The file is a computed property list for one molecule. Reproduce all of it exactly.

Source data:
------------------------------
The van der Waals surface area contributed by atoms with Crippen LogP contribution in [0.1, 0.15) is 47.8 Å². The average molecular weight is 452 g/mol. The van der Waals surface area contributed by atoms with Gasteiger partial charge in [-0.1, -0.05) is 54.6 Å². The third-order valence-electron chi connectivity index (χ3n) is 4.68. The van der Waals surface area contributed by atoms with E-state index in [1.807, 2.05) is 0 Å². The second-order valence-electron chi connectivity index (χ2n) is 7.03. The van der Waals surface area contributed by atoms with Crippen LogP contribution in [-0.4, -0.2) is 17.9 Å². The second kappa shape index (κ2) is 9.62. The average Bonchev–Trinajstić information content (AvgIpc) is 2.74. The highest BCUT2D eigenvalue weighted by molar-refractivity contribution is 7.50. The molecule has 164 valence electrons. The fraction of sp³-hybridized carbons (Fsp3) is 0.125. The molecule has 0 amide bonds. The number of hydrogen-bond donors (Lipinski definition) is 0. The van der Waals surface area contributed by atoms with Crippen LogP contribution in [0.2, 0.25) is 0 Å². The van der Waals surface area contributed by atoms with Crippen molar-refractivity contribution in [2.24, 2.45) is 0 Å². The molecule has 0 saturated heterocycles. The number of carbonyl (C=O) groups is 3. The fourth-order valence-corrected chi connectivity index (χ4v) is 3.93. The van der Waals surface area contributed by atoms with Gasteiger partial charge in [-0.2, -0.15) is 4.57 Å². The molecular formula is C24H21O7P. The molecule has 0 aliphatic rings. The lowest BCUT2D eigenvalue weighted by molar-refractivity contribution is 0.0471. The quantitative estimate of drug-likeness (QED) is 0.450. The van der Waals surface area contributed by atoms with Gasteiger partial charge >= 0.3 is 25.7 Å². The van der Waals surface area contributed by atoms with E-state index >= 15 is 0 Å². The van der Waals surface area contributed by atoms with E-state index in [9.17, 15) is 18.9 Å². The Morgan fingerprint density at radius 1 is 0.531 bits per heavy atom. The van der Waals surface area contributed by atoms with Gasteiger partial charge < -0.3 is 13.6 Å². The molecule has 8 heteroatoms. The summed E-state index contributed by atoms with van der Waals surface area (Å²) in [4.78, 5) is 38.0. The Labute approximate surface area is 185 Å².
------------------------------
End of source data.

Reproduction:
The van der Waals surface area contributed by atoms with Crippen LogP contribution in [0.1, 0.15) is 47.8 Å². The average molecular weight is 452 g/mol. The van der Waals surface area contributed by atoms with Gasteiger partial charge in [-0.1, -0.05) is 54.6 Å². The third-order valence-electron chi connectivity index (χ3n) is 4.68. The van der Waals surface area contributed by atoms with E-state index in [1.807, 2.05) is 0 Å². The second-order valence-electron chi connectivity index (χ2n) is 7.03. The van der Waals surface area contributed by atoms with Crippen LogP contribution in [-0.4, -0.2) is 17.9 Å². The second kappa shape index (κ2) is 9.62. The average Bonchev–Trinajstić information content (AvgIpc) is 2.74. The highest BCUT2D eigenvalue weighted by molar-refractivity contribution is 7.50. The molecule has 164 valence electrons. The fraction of sp³-hybridized carbons (Fsp3) is 0.125. The molecule has 0 amide bonds. The number of hydrogen-bond donors (Lipinski definition) is 0. The van der Waals surface area contributed by atoms with Crippen LogP contribution in [0.2, 0.25) is 0 Å². The van der Waals surface area contributed by atoms with Crippen molar-refractivity contribution in [2.24, 2.45) is 0 Å². The molecule has 0 saturated heterocycles. The number of carbonyl (C=O) groups is 3. The fourth-order valence-corrected chi connectivity index (χ4v) is 3.93. The van der Waals surface area contributed by atoms with Gasteiger partial charge in [-0.2, -0.15) is 4.57 Å². The molecular formula is C24H21O7P. The molecule has 0 aliphatic rings. The lowest BCUT2D eigenvalue weighted by molar-refractivity contribution is 0.0471. The quantitative estimate of drug-likeness (QED) is 0.450. The van der Waals surface area contributed by atoms with Gasteiger partial charge >= 0.3 is 25.7 Å². The van der Waals surface area contributed by atoms with E-state index >= 15 is 0 Å². The van der Waals surface area contributed by atoms with E-state index in [9.17, 15) is 18.9 Å². The Morgan fingerprint density at radius 1 is 0.531 bits per heavy atom. The van der Waals surface area contributed by atoms with Gasteiger partial charge < -0.3 is 13.6 Å². The molecule has 8 heteroatoms. The summed E-state index contributed by atoms with van der Waals surface area (Å²) in [4.78, 5) is 38.0. The Labute approximate surface area is 185 Å².